At this point I also knew that one of my friends from my ski season was supposedly around this point too but I didn’t seen him either. My other group of friends had text me to say that they would be around 24 km but I misread it and thought they would be around 24 miles so I thought I now wouldn’t see any supporters now until the very end. Just before mile 16, I could hear someone shouting my name just as we were heading into a big tunnel. Slightly dazed as I wasn’t looking out for anyone I turned around to see one of my school friends frantically running and waving like a mad woman at me, which was hilarious to see and all I could do was shout her name back and wave. I think for about half a mile after that I was laughing and smiling to myself as it was so nice to see someone I knew after seeing loads of other runners meeting their families en route.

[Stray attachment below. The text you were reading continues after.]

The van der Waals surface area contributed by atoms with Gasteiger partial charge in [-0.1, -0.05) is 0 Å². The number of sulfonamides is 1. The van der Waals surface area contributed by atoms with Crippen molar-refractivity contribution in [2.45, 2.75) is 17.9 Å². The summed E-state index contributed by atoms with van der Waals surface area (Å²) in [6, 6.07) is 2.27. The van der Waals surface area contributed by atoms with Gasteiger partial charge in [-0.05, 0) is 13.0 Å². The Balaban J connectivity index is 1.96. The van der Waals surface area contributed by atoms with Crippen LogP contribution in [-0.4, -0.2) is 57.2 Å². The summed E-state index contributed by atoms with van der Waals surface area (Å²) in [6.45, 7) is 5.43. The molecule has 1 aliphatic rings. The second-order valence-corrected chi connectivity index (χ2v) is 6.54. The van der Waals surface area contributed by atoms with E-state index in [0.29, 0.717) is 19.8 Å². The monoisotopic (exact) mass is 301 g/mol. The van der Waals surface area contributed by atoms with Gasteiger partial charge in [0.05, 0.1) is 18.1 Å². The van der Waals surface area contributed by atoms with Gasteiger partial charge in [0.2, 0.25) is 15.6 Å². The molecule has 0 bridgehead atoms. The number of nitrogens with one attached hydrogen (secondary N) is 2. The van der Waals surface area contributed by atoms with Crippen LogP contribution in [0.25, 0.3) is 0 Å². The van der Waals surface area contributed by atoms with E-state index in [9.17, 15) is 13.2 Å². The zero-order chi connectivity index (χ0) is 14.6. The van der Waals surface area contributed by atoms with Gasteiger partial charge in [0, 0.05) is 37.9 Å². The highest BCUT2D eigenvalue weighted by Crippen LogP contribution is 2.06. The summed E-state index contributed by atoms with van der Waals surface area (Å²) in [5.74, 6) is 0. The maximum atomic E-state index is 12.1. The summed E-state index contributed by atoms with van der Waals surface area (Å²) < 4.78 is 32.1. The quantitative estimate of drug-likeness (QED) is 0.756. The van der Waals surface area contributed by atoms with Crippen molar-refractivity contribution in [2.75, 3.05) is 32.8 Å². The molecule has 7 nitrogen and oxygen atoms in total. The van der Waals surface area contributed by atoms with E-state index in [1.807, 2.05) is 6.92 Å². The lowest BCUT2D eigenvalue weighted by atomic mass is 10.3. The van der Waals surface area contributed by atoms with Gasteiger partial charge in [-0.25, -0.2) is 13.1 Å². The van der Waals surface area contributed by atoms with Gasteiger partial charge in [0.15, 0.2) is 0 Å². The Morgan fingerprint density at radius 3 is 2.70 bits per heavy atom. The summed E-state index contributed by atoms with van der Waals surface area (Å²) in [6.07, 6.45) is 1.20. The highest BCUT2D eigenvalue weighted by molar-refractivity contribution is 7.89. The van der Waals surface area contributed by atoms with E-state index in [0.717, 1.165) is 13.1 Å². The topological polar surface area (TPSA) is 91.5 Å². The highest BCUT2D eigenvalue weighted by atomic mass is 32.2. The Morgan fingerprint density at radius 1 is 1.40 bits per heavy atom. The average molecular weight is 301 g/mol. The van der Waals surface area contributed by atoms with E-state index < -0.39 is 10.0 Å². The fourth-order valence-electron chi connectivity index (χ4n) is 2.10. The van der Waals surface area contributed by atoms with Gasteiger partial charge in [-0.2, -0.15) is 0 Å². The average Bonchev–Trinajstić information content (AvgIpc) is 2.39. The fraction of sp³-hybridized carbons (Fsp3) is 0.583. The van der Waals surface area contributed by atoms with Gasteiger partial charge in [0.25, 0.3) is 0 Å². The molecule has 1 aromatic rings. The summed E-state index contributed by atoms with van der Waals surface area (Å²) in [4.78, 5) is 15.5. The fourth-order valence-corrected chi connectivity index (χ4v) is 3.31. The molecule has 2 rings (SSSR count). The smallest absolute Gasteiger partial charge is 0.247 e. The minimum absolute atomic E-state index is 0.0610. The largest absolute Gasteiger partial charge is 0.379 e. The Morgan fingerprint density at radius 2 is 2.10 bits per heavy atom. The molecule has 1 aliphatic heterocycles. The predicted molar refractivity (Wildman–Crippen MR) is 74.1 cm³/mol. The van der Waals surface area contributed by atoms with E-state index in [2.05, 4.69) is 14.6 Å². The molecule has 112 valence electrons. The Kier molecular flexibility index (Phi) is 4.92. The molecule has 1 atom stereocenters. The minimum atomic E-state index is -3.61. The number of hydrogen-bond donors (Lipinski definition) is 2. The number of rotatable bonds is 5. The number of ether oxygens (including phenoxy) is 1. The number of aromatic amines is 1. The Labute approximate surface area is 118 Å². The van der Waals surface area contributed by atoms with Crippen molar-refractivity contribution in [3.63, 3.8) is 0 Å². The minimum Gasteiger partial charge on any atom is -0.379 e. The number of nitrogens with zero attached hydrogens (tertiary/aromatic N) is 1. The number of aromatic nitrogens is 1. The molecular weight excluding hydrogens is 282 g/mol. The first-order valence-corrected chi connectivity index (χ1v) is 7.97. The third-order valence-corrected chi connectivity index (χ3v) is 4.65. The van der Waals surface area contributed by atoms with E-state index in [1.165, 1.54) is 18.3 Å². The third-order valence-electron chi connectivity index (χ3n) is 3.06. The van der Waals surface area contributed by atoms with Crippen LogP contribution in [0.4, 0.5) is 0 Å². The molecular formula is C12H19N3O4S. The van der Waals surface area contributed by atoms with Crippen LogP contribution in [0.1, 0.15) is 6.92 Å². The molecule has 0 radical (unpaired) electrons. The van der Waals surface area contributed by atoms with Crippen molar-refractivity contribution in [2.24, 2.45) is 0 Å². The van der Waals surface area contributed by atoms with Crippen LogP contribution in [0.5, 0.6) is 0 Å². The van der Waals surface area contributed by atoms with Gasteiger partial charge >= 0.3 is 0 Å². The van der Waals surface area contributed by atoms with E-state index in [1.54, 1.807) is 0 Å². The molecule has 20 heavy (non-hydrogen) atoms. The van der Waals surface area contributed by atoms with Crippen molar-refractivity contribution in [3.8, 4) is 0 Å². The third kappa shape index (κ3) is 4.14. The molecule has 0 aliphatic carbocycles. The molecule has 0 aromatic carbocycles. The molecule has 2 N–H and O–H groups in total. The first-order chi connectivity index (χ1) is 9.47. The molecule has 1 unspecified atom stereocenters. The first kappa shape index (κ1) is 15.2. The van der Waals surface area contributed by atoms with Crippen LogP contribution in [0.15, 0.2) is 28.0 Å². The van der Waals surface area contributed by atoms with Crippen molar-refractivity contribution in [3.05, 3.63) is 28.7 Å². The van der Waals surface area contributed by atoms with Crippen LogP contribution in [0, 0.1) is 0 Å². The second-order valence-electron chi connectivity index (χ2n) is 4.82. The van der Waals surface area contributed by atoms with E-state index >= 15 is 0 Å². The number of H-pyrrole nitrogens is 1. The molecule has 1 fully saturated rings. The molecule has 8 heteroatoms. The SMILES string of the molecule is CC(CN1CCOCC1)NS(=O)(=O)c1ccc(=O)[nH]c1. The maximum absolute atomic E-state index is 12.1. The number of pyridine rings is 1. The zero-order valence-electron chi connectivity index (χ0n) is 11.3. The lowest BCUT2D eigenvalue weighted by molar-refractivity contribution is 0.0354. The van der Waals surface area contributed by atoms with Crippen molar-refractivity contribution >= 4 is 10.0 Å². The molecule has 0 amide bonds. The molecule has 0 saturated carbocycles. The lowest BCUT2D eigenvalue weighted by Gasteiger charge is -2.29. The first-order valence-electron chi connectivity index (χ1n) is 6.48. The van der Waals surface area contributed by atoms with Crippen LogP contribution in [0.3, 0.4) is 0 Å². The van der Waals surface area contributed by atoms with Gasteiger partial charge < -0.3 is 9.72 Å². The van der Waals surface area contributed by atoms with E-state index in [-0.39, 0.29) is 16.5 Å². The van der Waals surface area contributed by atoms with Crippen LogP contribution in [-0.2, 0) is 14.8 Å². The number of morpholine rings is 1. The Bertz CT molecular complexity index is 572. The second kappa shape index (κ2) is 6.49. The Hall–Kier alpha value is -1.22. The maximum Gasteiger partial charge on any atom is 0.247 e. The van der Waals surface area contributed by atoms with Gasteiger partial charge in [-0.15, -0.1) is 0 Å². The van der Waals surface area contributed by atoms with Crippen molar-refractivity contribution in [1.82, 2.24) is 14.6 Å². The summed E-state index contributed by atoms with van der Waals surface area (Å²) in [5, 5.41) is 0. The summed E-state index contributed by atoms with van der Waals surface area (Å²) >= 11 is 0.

After that it felt like we were running around Canary Wharf for a really long time. As I was aiming for a target of 4 hours 22 minutes I had decided that I wanted to get a head in the first few miles to give me some room for some slower miles later on. So for about mile 1-8 I was running close to 9 minute miles. At one point I was ahead of the 4.15 pacer, but as they were running a pace of around 9.45 minute miles the whole way around I knew I would struggle to keep that pace up after 18 miles or so, so I went ahead of them for a bit. When it got to 10ish miles I slowed down to 10 minute miles, keeping an eye on the time on my stopwatch as I crossed every mile.